Over one-hundred twenty years ago, a core group of Zachary Methodist declared their mission to build their own church locally. Zachary Methodist Episcopal Church, South was organized under a brush arbor on the very ground on which we worship and enjoy fellowship today. Rev. J. T. Legett was appointed the first minister and a permanent structure was completed in 1891. Soon after the completion of the church, a parsonage was built.
Many men and women generously gave of themselves towards the betterment of our church and community from the beginning of Zachary Methodist Church. These are the people who supported the church to survive the trauma of two World Wars in the first half of the twentieth century, a police action in Korea in the early 1950s, and another generation experienced the long Viet Nam War era. Yet another generation of fine God fearing young men and women of our church now serve selflessly to preserve our freedom by serving conflicts in Iraq and Afghanistan.
Our ancestors and early leaders of our church also fought a yellow fever epidemic, rebuilt their church from the ashes of the tragic fire of 1914 and struggled through the Great Depression in the 1930s. In 1968 the Methodist denomination united with the Evangelical United Brethren and the official name of our church became Zachery United Methodist Church. While enduring hardships dedicated members planned, financed, and fashioned the growth of our church. Through all these difficulties our members kept their faith in God and worked to continue and improve our church for today.
Due to the passage of time and the lack of records, pertinent information was not available in regards to the pastors prior to 1911, with the exception of Rev. J. T. Leggett. Shortly after moving to Zachary to serve this church, he married Kate Bruce Brown of Woodville, Mississippi on August 5, 1891 with Rev. T. W. Brown, the bride’s father, officiating. The church built them a parsonage shortly after they married. Rev. Leggett left the Louisiana conference after serving Zachary Methodist Episcopal Church, South and went to the Mississippi conference where he became a District Superintendent of several districts.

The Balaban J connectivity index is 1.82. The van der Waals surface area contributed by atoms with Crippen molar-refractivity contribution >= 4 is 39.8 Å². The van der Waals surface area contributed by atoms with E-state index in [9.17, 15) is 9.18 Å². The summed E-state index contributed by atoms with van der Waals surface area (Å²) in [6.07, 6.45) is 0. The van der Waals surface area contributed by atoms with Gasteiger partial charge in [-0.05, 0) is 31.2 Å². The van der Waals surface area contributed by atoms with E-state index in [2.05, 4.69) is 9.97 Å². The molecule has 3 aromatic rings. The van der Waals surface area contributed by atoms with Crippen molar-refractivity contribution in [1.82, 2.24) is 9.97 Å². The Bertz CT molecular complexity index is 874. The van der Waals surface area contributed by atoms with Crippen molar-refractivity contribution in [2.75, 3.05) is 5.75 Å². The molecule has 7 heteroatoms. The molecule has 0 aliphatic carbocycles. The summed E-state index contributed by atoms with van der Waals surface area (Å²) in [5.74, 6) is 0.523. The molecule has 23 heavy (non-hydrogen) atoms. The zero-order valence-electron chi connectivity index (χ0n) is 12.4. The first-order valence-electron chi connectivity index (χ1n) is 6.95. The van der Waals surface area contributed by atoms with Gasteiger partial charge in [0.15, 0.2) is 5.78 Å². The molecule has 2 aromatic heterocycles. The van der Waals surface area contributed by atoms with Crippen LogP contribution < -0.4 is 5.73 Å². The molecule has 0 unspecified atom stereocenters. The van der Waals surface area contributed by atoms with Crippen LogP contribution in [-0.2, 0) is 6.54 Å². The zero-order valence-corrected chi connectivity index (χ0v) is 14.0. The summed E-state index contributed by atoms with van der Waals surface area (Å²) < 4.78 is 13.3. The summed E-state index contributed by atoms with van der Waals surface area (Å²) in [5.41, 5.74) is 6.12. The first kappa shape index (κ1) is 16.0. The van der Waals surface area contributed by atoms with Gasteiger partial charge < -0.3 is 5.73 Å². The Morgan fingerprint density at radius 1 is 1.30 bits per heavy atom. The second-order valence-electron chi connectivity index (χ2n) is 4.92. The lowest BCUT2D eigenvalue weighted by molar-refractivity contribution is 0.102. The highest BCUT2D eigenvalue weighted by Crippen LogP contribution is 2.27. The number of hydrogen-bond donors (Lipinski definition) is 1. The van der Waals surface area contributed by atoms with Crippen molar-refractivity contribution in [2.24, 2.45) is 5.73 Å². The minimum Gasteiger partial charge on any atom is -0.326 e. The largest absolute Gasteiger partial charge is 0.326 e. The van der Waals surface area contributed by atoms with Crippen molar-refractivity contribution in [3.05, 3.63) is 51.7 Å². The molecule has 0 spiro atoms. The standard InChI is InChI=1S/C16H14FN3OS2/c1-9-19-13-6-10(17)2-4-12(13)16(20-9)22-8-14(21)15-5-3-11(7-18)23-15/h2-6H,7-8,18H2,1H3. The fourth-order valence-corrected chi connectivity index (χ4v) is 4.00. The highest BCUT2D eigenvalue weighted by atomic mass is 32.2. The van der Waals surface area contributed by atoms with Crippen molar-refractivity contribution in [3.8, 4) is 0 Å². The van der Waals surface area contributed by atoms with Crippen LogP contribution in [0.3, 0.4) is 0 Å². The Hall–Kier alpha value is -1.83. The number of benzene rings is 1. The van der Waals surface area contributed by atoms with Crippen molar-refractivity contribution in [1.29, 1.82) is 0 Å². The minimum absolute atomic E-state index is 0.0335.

In 1911, the Rev. J. D. Harper came to Zachary and served three churches at the same time – Ethel, Slaughter, and Zachary. At that time, many passenger trains were arriving and departing Zachary. Rev. Harper would board at Zachary, go to Ethel and preach, board another train and go to Slaughter for another service, and then still another back to Zachary in time for a 3:00 p.m. message.
Rev. J. J. Kelly served our church in 1916-1917, but his license to preach was revoked by the Bishop in 1917. Charges were brought against him concerning domestic problems and a trial conducted at the local church. Rev. Kelly liked to tell everyone that he had 7 daughters and each one of them had a brother. This meant that he was the father of 8 – not 14.
Rev. and Mrs. J. H. Bowden arrived in Zachary in 1925 as a newly married couple. J. H. Bowden served our people for only one year but made many lasting friendships during this short period. Rev. Bowden later became a District Superintendent in the Methodist Church.
Rev. Harry M. May was pastor in 1926. He died in Zachary and was buried here in 1931. His grandson donated his Bible, a photograph, his preaching certificate and two handwritten documents for our files. These items are on display in the Heritage Room.
Originally organized as Zachary Episcopal Church, South it was renamed to Zachary Methodist Church in 1939 and in 1968 it became Zachary United Methodist Church. We worship Jesus Christ and enjoy the fellowship of Christian membership just as the early members of the church did under the Brush Arbor. May we learn from our past, anticipate our future, and grow in the name of Jesus Christ.
Written by Margaret Cline Harmon
ZUMC Historian and Archivist
Based on information from the following sources
Artifacts now in the Heritage Room (Archives) of Zachary United Methodist Church, Zachary, Louisiana.
Our Heritage – Zachary United Methodist Church, 1980
The Plainsman, Zachary, LA issue of September 27, 1956
Zachary Faces & Places, Baton Rouge, LA, 1975